Manchester is fertile ground for the recent trend of flash-fiction writers with nights and groups spread all across the city. Indeed, David Gaffney will be a familiar name to many on the scene. 2006’s Sawn-Off Tales was his first collection of stories, and gave us tales exactly 150 words long. His latest collection More Sawn-Off Tales reprises this format collecting another 69 bizarre, kooky and downright weird snapshots of everyday life.
Reading these stories, it does feel like you are trapped inside Gaffney’s head. And it is a very strange place to inhabit if the stories contained within More Sawn-Off Tales are anything to go by. Serial killers, a man with a penis so large a theatre company has to turn him on and numerous shattered relationships all appear in this addictively bizarre collection.
There are some terrifyingly mundane descriptions of horror. The image of a farmer’s neglected sheep milling around with urban otters in a nightmarish future is one that will stay with you, as is the prospect of your eyes being scooped out with a melon baller. Tales of the Unexpected in its execution, it is a disturbing reflection of the characters inhabiting this collection.
The explorations of love are also diverse. From Graeme’s ranting of what constitutes love in ‘For the Lady’ through to Howard’s love for his overweight wife in ‘Oasis Leisure Lounge’, there is a surprisingly thorough examination of what makes relationships tick. Often life-changing decisions are made with the consequences rippling through your mind.
Gaffney’s narratives weave a taught line between the everyday and the fantastic. Here, the bizarre consequences of one story have an impact on the context of another deeper within the collection. This clever construction is a refreshing way of linking the stories together, and creates some amusing punchlines. Nowhere else will you find a man with “Nando’s breath” rubbing shoulders with a woman who wants to know her neighbour inside out by x-raying his possessions. It is his talent for weaving these strands together in a thoroughly ordinary but compelling way that makes this collection such a delight to read.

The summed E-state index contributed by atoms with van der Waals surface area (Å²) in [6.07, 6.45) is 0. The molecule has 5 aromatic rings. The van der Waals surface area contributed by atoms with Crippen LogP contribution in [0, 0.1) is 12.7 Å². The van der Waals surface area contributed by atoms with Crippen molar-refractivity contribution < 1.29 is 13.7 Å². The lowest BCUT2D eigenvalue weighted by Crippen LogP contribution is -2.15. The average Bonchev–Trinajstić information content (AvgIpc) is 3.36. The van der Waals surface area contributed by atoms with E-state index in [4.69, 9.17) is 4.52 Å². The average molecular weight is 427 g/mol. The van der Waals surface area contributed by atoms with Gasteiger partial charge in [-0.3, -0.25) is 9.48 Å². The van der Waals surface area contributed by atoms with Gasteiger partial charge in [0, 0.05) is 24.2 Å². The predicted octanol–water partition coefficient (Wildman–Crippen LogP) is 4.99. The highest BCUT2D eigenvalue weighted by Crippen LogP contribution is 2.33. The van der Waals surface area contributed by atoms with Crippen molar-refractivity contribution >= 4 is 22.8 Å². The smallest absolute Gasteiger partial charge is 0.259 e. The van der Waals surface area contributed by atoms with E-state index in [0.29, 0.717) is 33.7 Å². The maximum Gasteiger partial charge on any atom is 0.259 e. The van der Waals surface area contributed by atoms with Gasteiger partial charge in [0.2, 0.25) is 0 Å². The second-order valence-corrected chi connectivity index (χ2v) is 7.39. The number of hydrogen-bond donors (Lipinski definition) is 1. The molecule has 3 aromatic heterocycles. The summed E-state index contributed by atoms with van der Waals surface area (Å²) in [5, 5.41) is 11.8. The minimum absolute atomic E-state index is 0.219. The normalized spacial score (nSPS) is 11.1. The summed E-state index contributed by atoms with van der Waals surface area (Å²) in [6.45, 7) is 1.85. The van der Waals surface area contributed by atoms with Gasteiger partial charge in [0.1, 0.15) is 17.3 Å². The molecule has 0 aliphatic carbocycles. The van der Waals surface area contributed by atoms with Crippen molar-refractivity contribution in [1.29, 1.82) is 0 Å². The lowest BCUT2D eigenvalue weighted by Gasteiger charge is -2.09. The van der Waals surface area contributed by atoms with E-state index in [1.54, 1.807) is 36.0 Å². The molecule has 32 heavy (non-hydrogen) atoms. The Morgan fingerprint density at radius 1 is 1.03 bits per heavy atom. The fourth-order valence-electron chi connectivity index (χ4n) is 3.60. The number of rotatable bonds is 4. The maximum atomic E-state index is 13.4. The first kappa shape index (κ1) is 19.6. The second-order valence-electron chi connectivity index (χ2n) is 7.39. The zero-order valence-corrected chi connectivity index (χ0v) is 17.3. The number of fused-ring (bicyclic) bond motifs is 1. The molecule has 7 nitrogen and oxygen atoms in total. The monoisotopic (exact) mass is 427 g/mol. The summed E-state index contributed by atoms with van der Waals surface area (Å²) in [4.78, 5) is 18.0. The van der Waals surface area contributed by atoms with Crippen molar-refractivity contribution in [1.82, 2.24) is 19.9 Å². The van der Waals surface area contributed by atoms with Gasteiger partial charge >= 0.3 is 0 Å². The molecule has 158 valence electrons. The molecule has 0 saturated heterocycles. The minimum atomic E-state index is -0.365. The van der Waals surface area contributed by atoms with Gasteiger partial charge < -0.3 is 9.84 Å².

This is doubly surprising as all the worlds created come in at 150 words. It is barely time to write an introduction, never mind a story. Yet Gaffney’s creations are meticulously modelled. There are few conclusions to the stories, you’re left to draw your own opinions. Perhaps this is a collection that you’ll have to dip into rather than read in one-sitting, such is the lingering nature of many of the stories.
You’ll laugh, you’ll weep, and you’ll feel disgust and sorrow. It is a rare skill that can evoke such emotions, even rarer that someone can do it 69 times in one book. Thoroughly recommended.More